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How millennials can balance student loan debt homeownership financially

High student loan debts are hindering millennials from owning a home. Here are ways to ease the burden.



The millennial generation postpones homeownership mainly due to student loans. High borrowing amounts and increasing interest rates turn student loans from a welcomed sight to a money-draining burden. While many millennials prefer to pay off student loan debt first before homeownership, is there a chance millennials can be homeowners without the student loan debt dragging them down?

Saying ‘yes’ or ‘no’ in this situation is simplifying a complicated issue. Yes, millennials can purchase a home with student loan debt. However, they can’t buy a home without accepting reality. A McMansion or a home over $500,000 is not possible. Lenders favor stable finances and excellent credit scores. Meanwhile, rent money is more about occupancy than ownership. It doesn’t stop property owners from eviction related to landlord retirement or new landlord management. Is homeownership still worth pursuing?

The challenges

  • Student loans distract millennials from focusing on saving money toward a down payment. A mortgage payment competes with student loans for priority, meaning millennials must decide which deserves more attention.
  • The debt-to-income ratio lenders favor is 36 percent or less. Sadly, student loans factors into the equation. This revelation makes it harder for millennials to obtain a mortgage. If a lender approves a millennial for a mortgage, interest rates will be high.

  • Student loans affect credit score too, so it’s vital to pay on time. Not paying on time lowers credit score. Paying promptly increases credit score. High credit scores equal low-interest rates.
student loan
Millennials can still purchase a home with student loan debt. (Photo by DepositPhotos)

The answers

  • Try to lower student loan debt. Each timely payment on student loans inches downward, making debt-to-income ratio, credit score, pre-approved mortgage, and favorable interest rates a possibility.

  • If student loan debt is impossible to lower, pay off alternative debt. Eliminate high-interest credit card debt, expensive car notes, high-interest third-party loans, and delinquent balances. This decreases the debt-to-income ratio while increasing credit score.

  • Earn more income. While it would be nice to find a higher paying job, actually finding one is a different story. Therefore, find a side job based on skills acquired or want to acquire.
  • Check credit reports. Experian, TransUnion, and Equifax are free credit reports easily attainable online. While millennials can access each report once a year, use this opportunity to find errors in credit history. Since these errors affect credit score, resolve this issue with the company and the credit report reporting the error so it doesn’t jeopardize the mortgage application.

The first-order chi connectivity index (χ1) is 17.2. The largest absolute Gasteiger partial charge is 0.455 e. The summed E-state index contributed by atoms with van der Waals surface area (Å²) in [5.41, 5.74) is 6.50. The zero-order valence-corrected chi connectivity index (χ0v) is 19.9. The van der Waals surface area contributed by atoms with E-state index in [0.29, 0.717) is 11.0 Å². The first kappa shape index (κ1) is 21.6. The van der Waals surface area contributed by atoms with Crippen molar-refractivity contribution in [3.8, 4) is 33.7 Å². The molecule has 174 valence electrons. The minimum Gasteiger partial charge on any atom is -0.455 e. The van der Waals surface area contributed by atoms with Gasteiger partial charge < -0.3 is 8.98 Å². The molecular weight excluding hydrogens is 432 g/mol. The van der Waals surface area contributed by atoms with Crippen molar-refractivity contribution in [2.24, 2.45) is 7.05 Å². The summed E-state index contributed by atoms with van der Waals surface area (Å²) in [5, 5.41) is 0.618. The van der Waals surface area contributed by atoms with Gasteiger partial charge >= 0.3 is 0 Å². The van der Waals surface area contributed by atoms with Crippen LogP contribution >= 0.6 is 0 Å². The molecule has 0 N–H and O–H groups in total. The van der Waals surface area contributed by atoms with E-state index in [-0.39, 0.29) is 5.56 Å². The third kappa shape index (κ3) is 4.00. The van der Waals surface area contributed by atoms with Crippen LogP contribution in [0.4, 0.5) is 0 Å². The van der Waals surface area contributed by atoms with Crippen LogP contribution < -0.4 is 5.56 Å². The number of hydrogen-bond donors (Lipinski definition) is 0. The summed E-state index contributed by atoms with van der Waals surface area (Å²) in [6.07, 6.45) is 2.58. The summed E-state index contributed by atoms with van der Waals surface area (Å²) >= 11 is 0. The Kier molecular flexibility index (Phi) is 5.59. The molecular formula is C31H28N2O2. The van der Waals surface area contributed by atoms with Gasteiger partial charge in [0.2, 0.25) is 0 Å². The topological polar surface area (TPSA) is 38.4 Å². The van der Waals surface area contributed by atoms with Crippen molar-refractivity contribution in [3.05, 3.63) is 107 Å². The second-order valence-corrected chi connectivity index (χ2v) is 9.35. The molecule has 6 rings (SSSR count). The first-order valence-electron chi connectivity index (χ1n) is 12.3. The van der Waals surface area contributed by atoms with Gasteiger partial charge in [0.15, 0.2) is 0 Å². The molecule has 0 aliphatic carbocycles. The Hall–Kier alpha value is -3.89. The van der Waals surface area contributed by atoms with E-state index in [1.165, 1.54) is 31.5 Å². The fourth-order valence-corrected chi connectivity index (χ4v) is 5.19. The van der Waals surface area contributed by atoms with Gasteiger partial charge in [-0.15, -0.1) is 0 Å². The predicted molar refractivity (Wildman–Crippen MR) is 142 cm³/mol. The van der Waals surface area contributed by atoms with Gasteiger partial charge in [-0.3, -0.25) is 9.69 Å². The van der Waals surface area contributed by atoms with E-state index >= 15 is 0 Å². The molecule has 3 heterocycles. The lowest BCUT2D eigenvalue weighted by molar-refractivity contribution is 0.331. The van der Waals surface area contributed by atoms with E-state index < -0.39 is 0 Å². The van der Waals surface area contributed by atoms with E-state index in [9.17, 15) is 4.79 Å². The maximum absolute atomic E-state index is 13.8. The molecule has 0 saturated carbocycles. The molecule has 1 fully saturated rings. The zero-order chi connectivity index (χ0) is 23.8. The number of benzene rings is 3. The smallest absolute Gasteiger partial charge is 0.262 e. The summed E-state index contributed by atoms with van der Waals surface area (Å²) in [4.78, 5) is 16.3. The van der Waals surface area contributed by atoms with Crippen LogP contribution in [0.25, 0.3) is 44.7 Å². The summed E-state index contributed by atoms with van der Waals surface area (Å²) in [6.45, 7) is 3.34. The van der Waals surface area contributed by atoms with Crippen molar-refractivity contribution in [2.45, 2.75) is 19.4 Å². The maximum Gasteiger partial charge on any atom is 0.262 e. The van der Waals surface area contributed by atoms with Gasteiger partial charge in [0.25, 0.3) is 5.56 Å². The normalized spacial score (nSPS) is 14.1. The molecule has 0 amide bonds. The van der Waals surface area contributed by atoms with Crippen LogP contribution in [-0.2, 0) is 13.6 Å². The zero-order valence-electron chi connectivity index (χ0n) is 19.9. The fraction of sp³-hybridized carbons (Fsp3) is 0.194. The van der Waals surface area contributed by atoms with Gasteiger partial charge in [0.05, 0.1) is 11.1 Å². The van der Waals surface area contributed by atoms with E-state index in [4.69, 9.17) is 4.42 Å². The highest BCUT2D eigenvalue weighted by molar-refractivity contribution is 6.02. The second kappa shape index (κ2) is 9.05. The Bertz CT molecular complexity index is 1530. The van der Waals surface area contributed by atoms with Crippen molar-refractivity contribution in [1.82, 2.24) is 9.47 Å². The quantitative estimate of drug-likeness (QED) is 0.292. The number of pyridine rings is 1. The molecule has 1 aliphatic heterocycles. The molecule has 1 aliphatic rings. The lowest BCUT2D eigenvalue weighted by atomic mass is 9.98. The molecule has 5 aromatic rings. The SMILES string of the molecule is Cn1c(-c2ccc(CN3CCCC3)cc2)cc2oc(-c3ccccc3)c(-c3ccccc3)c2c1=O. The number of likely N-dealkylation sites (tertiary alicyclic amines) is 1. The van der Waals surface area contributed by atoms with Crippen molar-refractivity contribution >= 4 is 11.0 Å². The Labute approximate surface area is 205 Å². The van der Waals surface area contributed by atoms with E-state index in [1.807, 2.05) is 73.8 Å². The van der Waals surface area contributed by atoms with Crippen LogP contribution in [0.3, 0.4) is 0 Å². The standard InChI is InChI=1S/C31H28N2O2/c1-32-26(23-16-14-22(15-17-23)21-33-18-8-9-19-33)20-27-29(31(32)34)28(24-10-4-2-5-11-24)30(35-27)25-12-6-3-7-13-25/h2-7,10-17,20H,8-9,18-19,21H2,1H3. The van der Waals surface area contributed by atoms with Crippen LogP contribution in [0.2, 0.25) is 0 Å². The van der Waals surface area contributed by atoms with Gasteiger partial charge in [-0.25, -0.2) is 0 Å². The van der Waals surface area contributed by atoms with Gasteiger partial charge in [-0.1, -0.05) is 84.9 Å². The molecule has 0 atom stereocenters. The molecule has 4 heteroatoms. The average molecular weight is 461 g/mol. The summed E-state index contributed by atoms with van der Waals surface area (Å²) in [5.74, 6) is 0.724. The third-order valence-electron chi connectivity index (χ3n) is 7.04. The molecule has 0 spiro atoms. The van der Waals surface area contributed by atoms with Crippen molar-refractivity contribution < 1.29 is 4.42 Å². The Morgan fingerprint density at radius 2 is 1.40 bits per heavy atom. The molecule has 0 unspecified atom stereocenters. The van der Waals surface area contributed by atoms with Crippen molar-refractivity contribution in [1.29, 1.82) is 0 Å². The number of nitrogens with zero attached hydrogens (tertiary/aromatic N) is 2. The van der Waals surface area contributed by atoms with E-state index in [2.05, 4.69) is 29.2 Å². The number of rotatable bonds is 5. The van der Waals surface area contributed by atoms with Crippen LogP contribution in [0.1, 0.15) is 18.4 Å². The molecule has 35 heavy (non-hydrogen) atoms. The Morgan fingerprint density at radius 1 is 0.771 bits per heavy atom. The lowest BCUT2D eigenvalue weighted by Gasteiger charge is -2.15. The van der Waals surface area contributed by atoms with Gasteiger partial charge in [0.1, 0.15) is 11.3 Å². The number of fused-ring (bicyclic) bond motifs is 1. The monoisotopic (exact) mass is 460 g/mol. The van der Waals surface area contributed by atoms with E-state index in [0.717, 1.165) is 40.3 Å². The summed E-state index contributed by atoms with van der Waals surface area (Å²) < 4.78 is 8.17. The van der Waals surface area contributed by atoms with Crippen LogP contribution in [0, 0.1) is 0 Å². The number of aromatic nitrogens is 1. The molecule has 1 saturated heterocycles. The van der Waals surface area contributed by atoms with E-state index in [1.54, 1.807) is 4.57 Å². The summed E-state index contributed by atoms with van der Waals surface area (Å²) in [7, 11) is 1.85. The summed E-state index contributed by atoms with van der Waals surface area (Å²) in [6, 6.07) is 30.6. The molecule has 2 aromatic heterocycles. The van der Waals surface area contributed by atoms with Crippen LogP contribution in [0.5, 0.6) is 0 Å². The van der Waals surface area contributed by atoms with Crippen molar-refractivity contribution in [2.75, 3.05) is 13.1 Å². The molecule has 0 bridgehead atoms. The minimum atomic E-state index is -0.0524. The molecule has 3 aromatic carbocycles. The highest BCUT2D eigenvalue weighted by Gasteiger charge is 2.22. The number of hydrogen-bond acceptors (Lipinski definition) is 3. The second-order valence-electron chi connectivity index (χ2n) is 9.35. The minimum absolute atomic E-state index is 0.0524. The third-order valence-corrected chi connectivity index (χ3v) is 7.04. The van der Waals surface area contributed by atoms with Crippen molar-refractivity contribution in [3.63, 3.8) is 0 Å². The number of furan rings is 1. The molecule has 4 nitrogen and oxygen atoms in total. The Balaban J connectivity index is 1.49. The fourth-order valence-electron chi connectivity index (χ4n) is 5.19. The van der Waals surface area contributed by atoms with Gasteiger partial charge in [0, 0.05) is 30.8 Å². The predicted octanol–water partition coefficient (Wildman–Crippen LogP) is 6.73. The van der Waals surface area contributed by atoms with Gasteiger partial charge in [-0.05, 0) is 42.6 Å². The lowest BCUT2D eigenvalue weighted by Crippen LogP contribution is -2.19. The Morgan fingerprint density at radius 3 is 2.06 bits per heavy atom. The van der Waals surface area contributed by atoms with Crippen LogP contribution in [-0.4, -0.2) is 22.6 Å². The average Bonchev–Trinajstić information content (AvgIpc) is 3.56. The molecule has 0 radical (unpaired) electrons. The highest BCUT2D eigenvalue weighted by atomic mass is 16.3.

• Practice saving habits. It’s impossible to save money with so much debt accumulating, but millennials must save. Income covers costs not mentioned during homeownership such as closing costs, a down payment, a home inspection, title searches, and real estate fees. Start by reducing leisure expenses. Examples include entertainment, recreational, vacations, impulse buys, and shopaholic splurging.
  • Purchase an affordable home. Large bedrooms, walk-in closets, spa-like bathrooms, and a spacious kitchen straight from HGTV are dream homes for many. The reality is millennials can’t afford the dream home. Select a starter home based on budget. A pre-approved loan or a realtor can assist with realistic expectations.

While it’s refreshing to know student loan debt doesn’t mean losing dreams of homeownership, it also comes with financial sacrifice and compromises. Don’t apply for a mortgage until debt reduces substantially and/or income increases. Millennials deserve to live the American Dream, and student loans shouldn’t hold them back from homeownership.

(Featured image by DepositPhotos)

DISCLAIMER: This article expresses my own ideas and opinions. Any information I have shared are from sources that I believe to be reliable and accurate. I did not receive any financial compensation for writing this post, nor do I own any shares in any company I’ve mentioned. I encourage any reader to do their own diligent research first before making any investment decisions.

Tonya Jones Reynolds is a freelance writer specializing in real estate, marketing, and money articles for Born2Invest. Some past and present companies she writes for include Blogmutt, YouQueen, Blasting News, Reflect & Refresh, Inman News,, and Textbroker. With 7+ years of experience as a freelance writer, she joined Born2Invest as a contributor to help readers make good decisions about their financial and professional lives.